Global dishes to shatter your comfort zone

Do you eat comfortably? Me too, especially when I’m at home. I get stuck in a avo-on-toast rut for weeks, and then I suddenly get something in my mouth that shatters my comfort zone to pieces. I was thinking about all the weird and wonderful things I’ve eaten when I’ve been traveling and how so many of those things push me outside of my comfort zone and force me to embrace the local culture.

It doesn’t really matter what your relationship is with food, these dishes are guaranteed to have even the most adventurous foodies questioning their decision to take a bite…


If you’re arachnaphobic, best look away now; fried tarantula is a regional delicacy in Cambodia. First bred in a hole then fried in oil with some spices, you’ll find the legs crunchy, the head and body a little bland, and the abdomen a surprising flavour due to the organs, excrements, and digested herbs. Find fried tarantulas in Skuon, a regional town in the country’s Kampong Cham province. If you’re not heading that way, you can pick them up at a handful of restaurants in the capital, Phnom Penh.




Cute and fluffy right? Perfect pets because they’re small and low maintenance, guinea pigs are also apparently delicious when barbecued. In fact, Peruvians have been snacking on these little guys since pre-colonial times. They look pretty freaky as well, cooked whole with their hair and teeth intact and just a light dusting of garlic and salt to distract you from the fact that you’re eating something that resembles a childhood pet. Locally called cuy, you can find these all over Peru – tuck with with your hands.





Ok, eating baby anything is always a bit politically incorrect (hello delicious veal, I’m looking at you), but this traditional Basque dish has been around for centuries. These baby eels or angulas are actually a few years old and are now an expensive delicacy. Luckily, you can still try the mock version, gulas in Northern Spain, including San Sebastián, and it has nearly an identical taste and spaghetti-like appearance.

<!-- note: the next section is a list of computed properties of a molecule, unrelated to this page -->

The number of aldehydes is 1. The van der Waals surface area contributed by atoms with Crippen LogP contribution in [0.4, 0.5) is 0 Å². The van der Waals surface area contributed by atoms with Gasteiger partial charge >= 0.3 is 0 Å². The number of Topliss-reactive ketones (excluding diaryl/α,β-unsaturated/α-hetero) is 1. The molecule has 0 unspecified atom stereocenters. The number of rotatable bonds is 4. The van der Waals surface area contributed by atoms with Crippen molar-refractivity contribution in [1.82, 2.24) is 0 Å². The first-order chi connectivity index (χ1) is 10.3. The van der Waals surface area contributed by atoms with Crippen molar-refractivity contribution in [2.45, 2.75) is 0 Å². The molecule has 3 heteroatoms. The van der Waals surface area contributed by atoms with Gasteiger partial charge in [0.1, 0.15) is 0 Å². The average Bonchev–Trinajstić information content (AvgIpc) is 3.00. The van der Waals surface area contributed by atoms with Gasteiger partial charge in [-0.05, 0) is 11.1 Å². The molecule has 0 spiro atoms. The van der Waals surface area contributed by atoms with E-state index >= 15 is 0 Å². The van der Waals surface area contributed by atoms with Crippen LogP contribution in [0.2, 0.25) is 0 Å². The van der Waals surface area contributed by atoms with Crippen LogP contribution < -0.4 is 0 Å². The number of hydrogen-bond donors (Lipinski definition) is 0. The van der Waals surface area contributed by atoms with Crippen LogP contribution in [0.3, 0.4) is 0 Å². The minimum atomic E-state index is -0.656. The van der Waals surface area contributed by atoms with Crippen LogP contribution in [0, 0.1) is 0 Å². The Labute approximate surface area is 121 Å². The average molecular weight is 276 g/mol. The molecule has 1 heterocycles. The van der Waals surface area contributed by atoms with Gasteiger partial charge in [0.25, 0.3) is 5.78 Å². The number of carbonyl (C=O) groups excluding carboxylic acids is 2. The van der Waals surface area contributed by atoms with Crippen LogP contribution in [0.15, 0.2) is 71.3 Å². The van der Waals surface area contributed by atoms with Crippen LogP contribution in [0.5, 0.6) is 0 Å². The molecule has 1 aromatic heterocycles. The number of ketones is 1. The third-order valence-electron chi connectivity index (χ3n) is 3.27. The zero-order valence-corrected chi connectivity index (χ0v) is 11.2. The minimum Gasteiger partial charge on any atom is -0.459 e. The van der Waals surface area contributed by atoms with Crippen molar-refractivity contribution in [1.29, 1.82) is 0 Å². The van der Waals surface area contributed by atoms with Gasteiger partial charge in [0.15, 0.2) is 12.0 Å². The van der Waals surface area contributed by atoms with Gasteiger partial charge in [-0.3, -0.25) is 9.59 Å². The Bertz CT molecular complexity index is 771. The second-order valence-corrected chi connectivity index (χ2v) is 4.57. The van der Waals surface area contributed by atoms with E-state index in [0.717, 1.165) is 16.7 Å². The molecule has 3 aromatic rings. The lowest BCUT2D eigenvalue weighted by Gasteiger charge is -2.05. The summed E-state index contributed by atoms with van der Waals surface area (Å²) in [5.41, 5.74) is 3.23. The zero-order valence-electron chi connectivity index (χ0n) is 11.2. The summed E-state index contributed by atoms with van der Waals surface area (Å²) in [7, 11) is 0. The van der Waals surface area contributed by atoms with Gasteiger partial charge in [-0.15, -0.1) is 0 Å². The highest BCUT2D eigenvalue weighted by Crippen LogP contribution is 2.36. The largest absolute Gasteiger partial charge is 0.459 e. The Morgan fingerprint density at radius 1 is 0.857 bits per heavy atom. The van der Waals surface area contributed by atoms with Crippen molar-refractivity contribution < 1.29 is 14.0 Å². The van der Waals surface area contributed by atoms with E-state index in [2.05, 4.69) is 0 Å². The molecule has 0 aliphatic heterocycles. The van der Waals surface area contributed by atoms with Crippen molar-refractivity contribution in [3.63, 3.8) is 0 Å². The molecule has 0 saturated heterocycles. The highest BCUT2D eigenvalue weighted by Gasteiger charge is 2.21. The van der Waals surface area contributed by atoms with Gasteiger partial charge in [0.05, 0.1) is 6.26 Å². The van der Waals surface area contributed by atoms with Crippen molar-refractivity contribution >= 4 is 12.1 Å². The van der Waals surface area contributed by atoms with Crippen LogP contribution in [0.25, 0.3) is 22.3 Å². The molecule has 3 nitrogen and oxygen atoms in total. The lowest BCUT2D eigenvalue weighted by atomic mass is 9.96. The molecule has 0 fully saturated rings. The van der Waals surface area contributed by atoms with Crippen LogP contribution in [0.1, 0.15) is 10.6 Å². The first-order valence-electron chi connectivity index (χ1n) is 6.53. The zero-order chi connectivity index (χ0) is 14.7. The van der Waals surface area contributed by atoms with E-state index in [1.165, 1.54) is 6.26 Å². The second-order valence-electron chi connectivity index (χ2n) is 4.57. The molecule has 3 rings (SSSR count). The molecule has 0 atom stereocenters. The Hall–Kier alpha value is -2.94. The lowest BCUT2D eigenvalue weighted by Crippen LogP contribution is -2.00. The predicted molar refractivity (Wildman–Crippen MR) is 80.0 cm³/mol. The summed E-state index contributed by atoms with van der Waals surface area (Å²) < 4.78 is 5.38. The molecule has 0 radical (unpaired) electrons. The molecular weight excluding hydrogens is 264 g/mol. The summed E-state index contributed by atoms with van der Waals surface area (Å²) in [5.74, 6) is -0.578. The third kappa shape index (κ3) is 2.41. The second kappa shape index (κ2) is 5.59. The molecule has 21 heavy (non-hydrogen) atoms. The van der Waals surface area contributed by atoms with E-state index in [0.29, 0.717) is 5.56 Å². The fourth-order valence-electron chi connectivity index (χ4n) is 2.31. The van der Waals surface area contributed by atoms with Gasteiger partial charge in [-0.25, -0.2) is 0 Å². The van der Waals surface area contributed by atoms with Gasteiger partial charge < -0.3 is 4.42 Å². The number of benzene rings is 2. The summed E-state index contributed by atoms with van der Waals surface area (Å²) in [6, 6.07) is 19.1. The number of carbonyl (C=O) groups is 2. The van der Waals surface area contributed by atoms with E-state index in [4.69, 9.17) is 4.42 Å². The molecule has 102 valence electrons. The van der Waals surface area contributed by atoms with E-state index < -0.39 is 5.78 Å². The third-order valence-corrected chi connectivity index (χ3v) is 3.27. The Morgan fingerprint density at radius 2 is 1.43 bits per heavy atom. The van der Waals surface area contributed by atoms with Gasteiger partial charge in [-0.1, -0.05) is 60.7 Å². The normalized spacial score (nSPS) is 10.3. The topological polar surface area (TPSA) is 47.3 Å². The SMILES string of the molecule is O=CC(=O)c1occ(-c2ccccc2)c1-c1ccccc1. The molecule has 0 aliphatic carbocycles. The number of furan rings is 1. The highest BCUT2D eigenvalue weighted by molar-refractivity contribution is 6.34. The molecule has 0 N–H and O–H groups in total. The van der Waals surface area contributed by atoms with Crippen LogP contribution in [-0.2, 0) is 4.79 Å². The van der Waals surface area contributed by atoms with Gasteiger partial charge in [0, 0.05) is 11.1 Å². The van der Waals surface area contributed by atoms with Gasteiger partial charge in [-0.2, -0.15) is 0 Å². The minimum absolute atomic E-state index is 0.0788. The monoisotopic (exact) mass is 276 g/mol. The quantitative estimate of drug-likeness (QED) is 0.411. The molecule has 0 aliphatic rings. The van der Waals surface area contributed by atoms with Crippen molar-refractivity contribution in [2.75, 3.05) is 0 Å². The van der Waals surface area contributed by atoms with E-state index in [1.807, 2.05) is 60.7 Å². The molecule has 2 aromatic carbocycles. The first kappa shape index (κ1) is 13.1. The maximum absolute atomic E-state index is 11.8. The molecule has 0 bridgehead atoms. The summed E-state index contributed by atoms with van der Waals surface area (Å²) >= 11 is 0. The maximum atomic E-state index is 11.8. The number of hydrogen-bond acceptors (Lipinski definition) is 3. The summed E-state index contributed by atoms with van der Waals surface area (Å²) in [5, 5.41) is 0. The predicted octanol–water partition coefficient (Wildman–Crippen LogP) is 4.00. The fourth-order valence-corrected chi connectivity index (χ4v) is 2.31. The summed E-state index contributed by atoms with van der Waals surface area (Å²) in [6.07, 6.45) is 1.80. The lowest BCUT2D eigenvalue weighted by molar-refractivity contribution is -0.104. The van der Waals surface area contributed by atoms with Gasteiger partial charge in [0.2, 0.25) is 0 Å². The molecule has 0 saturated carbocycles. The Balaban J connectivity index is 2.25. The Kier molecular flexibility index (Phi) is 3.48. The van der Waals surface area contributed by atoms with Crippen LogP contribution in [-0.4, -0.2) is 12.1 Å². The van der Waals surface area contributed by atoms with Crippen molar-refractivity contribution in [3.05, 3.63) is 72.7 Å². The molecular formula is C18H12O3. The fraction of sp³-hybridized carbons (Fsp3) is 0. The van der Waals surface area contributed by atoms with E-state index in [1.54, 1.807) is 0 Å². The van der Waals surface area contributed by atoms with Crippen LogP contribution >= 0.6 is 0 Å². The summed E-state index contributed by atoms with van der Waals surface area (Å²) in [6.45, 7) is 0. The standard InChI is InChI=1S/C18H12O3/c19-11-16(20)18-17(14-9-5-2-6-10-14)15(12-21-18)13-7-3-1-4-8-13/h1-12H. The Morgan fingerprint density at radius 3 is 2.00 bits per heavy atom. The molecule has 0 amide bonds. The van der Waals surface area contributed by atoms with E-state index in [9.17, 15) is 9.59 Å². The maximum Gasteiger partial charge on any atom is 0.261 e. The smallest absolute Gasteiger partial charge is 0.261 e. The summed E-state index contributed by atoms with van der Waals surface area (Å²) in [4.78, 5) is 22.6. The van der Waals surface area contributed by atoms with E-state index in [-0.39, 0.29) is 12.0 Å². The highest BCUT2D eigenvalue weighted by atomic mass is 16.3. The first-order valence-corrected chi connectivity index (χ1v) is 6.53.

China is possibly the most free-spirited and experimental country I’ve been to in regards to eating habits, but one city really understands notoriously shocking eats: Beijing. Donghuamen Night Market is chock-full of creepy crawlies to try: fried scorpions, silkworm cocoons, centipedes, locusts, sea horses, and pretty much anything else that crawls, flies, or swims. Snack time?


Lamb meat is included in a lot of Moroccan dishes, and not to get left out of the fun: lamb heads. Because why would you waste a perfectly good head? Everyone knows the cheeks of an animal are the best and most tender cuts of meat, so don’t let the boiled face scare you off. Usually boiled in a large pot then cut into smaller pieces, everything is served but the eyeballs (yes, more brains). Although daunting, the final plate looks and tastes just like your normal, everyday lamb meat. The lovely guys at Marrakech Food Tours can show you where to find the best heads.



These are honestly the most delicious thing I have ever put in my mouth. Cervella as it’s locally known are small pieces of cow brain, lightly breaded in breadcrumbs and then flash fried. Let’s be real, fried food is tastier food — even if it is brains. If you’re up for it, you’ll find frittelle di cervello all over Rome. It’s a dish with a long history, during poor times Romans would use the entire animal, but they especially revel in what is known as the “fifth quarter”.


Yes, you read that correctly. Cod sperm. Milt, also known as shirako is a popular dish in Japan. It can be served raw, steamed, pan-fried, or deep-fried and is said to have a subtly sweet flavour and a creamy, custard-like consistency. Shirako can be found throughout Japan, including street vendors and restaurants in Tokyo.


So… who’s up for a foodventure now?


What’s the craziest thing you’ve ever eaten while traveling? Let me know in the comments below!


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